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News | May 23, 2017

DIA Director Briefs Senate Armed Services Committee on Worldwide Threats

By DIA Public Affairs

DIA Director LtGen Vincent Stewart testified at the Senate Armed Services Committee Worldwide Threat Assessment hearing May 23 on Capitol Hill.

Stewart addressed a number of threats to the U.S., including DIA’s five no-fail missions: Russia, China, North Korea, Iran and violent extremist organizations.

“Today, the United States faces an increasingly complex array of challenges to our national security,” Stewart said. “We are faced with the rise of foreign militaries with ever-improving capabilities, threats from cyberactors, highly adaptive terrorist organizations, aggressive non-state actors, and hostile foreign intelligence services.”

Stewart first turned his attention to North Korea, which he stated remains a critical security challenge for the U.S. He stressed Pyongyang is committed to developing a long-range, nuclear-armed missile capable of posing a direct threat to the U.S., as demonstrated by two probable nuclear tests and an unprecedented level of ballistic missile launches in 2016.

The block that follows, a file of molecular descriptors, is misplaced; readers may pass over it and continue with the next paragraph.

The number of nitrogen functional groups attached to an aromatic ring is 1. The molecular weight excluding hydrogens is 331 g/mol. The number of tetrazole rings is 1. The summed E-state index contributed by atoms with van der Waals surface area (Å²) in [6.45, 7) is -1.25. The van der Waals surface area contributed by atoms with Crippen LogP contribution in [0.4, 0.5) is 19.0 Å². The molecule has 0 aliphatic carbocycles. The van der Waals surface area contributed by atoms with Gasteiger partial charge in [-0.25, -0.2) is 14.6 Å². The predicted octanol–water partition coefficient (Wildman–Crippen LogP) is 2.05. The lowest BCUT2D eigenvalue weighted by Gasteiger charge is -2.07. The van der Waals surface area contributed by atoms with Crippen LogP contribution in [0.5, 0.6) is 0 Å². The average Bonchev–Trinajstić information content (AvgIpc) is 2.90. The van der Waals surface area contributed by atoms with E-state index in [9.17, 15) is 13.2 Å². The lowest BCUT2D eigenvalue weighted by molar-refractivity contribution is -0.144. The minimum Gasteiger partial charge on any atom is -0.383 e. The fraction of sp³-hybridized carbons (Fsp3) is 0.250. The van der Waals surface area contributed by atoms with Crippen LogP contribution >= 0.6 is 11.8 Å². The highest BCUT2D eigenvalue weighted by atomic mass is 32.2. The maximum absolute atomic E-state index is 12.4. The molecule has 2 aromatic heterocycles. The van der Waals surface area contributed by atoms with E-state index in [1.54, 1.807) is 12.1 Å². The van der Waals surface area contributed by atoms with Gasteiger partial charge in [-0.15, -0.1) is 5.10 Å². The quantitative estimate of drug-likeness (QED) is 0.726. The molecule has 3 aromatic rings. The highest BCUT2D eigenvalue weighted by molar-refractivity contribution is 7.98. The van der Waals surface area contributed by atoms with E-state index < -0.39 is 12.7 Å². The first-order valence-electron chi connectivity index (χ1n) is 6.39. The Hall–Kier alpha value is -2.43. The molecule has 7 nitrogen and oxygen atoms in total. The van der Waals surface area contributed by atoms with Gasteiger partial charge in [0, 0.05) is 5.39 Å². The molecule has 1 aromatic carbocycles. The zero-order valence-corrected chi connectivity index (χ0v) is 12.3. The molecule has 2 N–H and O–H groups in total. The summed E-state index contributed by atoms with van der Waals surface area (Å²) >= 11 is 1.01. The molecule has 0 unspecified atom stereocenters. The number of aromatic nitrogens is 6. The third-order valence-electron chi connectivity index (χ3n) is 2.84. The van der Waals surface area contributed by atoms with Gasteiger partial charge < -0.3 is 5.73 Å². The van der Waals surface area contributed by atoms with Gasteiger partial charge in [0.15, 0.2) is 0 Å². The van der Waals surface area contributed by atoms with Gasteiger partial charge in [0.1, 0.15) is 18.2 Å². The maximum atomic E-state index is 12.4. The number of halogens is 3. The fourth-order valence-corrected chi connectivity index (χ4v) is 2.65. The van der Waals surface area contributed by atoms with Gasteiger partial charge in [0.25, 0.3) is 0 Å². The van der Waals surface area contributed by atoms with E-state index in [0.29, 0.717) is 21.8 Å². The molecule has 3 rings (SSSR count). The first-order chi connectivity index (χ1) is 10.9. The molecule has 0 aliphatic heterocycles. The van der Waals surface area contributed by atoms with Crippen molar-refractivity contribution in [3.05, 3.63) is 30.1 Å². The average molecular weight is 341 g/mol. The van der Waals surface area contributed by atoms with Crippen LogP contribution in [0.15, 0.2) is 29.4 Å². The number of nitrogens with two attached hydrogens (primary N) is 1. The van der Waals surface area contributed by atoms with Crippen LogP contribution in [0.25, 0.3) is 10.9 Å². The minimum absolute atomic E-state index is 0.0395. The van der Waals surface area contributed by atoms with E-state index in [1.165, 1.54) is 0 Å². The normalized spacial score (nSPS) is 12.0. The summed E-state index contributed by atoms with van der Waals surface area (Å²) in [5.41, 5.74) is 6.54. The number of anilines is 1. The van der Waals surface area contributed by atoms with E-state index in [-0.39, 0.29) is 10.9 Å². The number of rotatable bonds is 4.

“If left on its current trajectory, the regime will ultimately succeed in fielding a nuclear armed missile capable of threatening the U.S homeland,” Stewart said. “While nearly impossible to predict when this capability will be operational, the North Korean regime is on a pathway where this capability is inevitable.”